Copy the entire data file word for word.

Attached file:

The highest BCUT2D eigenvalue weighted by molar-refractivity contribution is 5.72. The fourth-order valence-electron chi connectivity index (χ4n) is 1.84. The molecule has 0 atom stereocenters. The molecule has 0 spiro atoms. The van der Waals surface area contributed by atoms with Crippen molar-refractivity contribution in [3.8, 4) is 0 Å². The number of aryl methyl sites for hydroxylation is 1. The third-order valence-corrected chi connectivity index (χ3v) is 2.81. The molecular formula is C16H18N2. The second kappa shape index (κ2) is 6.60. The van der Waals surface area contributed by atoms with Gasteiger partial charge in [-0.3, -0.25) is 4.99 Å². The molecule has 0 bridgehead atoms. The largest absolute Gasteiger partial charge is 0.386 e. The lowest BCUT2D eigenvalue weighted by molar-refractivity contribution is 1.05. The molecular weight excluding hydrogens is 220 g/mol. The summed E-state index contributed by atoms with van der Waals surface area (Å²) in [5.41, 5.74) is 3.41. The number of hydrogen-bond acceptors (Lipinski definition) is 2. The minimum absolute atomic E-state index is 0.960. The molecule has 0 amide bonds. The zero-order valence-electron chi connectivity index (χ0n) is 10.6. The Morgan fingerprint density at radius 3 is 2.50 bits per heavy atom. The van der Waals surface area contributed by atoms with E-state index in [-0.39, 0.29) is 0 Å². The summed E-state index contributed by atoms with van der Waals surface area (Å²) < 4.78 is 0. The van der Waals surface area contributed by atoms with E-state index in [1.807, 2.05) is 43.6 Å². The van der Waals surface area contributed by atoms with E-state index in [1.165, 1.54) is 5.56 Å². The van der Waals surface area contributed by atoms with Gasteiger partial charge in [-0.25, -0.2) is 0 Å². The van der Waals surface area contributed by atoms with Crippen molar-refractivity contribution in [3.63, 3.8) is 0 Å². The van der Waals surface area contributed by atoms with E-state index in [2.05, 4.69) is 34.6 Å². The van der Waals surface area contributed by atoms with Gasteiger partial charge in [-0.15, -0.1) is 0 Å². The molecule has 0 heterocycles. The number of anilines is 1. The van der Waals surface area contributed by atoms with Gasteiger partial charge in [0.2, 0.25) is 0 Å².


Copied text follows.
The highest BCUT2D eigenvalue weighted by molar-refractivity contribution is 5.72. The fourth-order valence-electron chi connectivity index (χ4n) is 1.84. The molecule has 0 atom stereocenters. The molecule has 0 spiro atoms. The van der Waals surface area contributed by atoms with Crippen molar-refractivity contribution in [3.8, 4) is 0 Å². The number of aryl methyl sites for hydroxylation is 1. The third-order valence-corrected chi connectivity index (χ3v) is 2.81. The molecular formula is C16H18N2. The second kappa shape index (κ2) is 6.60. The van der Waals surface area contributed by atoms with Gasteiger partial charge in [-0.3, -0.25) is 4.99 Å². The molecule has 0 bridgehead atoms. The largest absolute Gasteiger partial charge is 0.386 e. The lowest BCUT2D eigenvalue weighted by molar-refractivity contribution is 1.05. The molecular weight excluding hydrogens is 220 g/mol. The summed E-state index contributed by atoms with van der Waals surface area (Å²) in [5.41, 5.74) is 3.41. The number of hydrogen-bond acceptors (Lipinski definition) is 2. The minimum absolute atomic E-state index is 0.960. The molecule has 0 amide bonds. The zero-order valence-electron chi connectivity index (χ0n) is 10.6. The Morgan fingerprint density at radius 3 is 2.50 bits per heavy atom. The van der Waals surface area contributed by atoms with E-state index in [-0.39, 0.29) is 0 Å². The summed E-state index contributed by atoms with van der Waals surface area (Å²) < 4.78 is 0. The van der Waals surface area contributed by atoms with E-state index in [1.807, 2.05) is 43.6 Å². The van der Waals surface area contributed by atoms with E-state index in [1.165, 1.54) is 5.56 Å². The van der Waals surface area contributed by atoms with Gasteiger partial charge in [-0.25, -0.2) is 0 Å². The van der Waals surface area contributed by atoms with Crippen molar-refractivity contribution in [3.63, 3.8) is 0 Å². The van der Waals surface area contributed by atoms with E-state index in [2.05, 4.69) is 34.6 Å². The van der Waals surface area contributed by atoms with Gasteiger partial charge in [-0.15, -0.1) is 0 Å². The molecule has 0 heterocycles. The number of anilines is 1. The van der Waals surface area contributed by atoms with Gasteiger partial charge in [0.2, 0.25) is 0 Å².